Late Thursday night, Sisters Uncut, a provocative feminist organization that has emerged as a leader of the most forceful protests in Britain’s growing national movement around women’s safety, declared a small victory.
“We’ve delayed the #PoliceCrackdownBill,” the group announced on Twitter. “This is a victory, but we will not stop.”
The announcement was just the latest evidence that this movement differs from past campaigns that opposed violence against women in general terms but that rarely made sweeping demands.
Women are furious not just about the death of Sarah Everard, 33, in London — a police officer has been charged in her kidnapping and killing — but about what they see as a heavy-handed and misogynist response from the police afterward. They are directing their anger at law enforcement and the justice system, and pushing to scrap a proposed police and crime bill, which would create sweeping new restrictions on protests and grant broad new powers to the police.
That position may seem contradictory to some. The police, after all, are often seen as protectors of public safety. When the international Black Lives Matter movement has led to calls to defund or even abolish the police, opponents are quick to cite women’s safety from rape and assault as a reason the police must be preserved.
But if Ms. Everard’s death convinced many women in Britain that the police were failing to protect them, the violent police action a few days later at a London vigil in her honor, along with the arrest of a police officer over her killing, have led many to conclude that the police are an active threat. Women’s safety and freedom, they argue, can come only from much deeper social changes — and any policy change in response to Ms. Everard’s death should focus on those.
Impunity for Sexual Violence
Margaret Atwood famously said that there was nothing in her novel “The Handmaid’s Tale” that did not happen to women somewhere, at some point in history. That is often treated as evidence of in-depth sourcing, but in fact it is the force behind the novel’s visceral central horror: that any protection women might think would be offered by democracy, education, wealth or race can all too easily disappear in an instant.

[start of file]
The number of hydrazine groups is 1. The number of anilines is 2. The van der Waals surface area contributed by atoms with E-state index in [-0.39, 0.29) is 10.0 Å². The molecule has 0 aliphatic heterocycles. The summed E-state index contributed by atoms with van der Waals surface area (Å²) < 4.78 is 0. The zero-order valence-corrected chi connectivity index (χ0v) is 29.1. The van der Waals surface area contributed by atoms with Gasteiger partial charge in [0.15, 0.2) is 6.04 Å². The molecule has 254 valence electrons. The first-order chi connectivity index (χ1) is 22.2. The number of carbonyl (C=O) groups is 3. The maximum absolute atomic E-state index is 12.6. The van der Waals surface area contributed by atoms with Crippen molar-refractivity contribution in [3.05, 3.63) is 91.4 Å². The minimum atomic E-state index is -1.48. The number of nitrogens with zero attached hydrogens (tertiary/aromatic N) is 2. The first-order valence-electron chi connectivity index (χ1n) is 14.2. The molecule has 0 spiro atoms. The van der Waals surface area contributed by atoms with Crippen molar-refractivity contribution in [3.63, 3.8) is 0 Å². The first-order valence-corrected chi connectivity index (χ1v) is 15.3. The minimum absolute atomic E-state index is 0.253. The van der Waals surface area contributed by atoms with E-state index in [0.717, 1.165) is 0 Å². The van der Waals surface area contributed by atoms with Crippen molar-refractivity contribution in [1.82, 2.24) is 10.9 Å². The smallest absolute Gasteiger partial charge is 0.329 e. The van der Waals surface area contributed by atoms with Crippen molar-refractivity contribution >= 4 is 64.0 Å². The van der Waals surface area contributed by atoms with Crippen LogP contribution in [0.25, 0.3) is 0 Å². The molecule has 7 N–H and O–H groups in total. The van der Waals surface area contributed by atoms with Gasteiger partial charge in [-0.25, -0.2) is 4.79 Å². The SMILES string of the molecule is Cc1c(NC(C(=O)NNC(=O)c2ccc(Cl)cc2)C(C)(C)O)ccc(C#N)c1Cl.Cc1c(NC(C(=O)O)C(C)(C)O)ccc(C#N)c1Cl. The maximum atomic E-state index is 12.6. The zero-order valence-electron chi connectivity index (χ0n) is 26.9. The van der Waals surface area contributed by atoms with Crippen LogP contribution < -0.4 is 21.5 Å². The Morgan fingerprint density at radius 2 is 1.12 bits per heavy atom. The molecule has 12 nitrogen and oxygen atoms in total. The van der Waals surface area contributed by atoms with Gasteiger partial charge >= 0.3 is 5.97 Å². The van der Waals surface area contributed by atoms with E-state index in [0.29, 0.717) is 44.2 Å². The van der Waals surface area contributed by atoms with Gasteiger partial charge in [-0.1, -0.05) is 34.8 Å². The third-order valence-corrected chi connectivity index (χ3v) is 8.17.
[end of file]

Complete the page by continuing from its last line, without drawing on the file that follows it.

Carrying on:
For many women in Britain, Ms. Everard’s killing and the police’s violent dispersal of a London vigil in her memory have triggered a similar horror, on a less dystopian scale, about how unprotected they truly are. It has become a moment, too, to reflect on the suffering of women of color, and other groups targeted for abuse, that has long been ignored.
Raven Bowen, the chief executive of Ugly Mugs, a group that works to prevent violence against sex workers, said she believed that when the police broke up the vigil for Ms. Everard on Clapham Common last weekend, the women there got “a taste” of the kind of trauma many sex workers have reported experiencing at the hands of the police for years.
She believes that such experiences have a cumulative effect. “When they do ask for protection, what do they get?” Ms. Bowen asked rhetorically. “That becomes a learned experience.”
Lydia Caradonna, a writer and sex worker, said that she had often encountered the idea that women like herself were not entitled to police protection because “we’ve sacrificed the part of our womanhood that keeps us safe, the part that makes us worthy of protection.”
That, she believes, is why Ms. Everard’s death has sent such shock waves. “There’s this idea about proper womanhood,” she said. “That Sarah was a proper woman, she did what she was supposed to, she dressed the way she should” — but none of that was enough to keep her safe.
“It can also be quite a shattering of self when you realize that you did do things right and you still got assaulted,” said Nicole Westmarland, a Durham University researcher who studies violence against women. “That’s what’s happened on a mass international scale, really.”
Rape ‘has been decriminalized’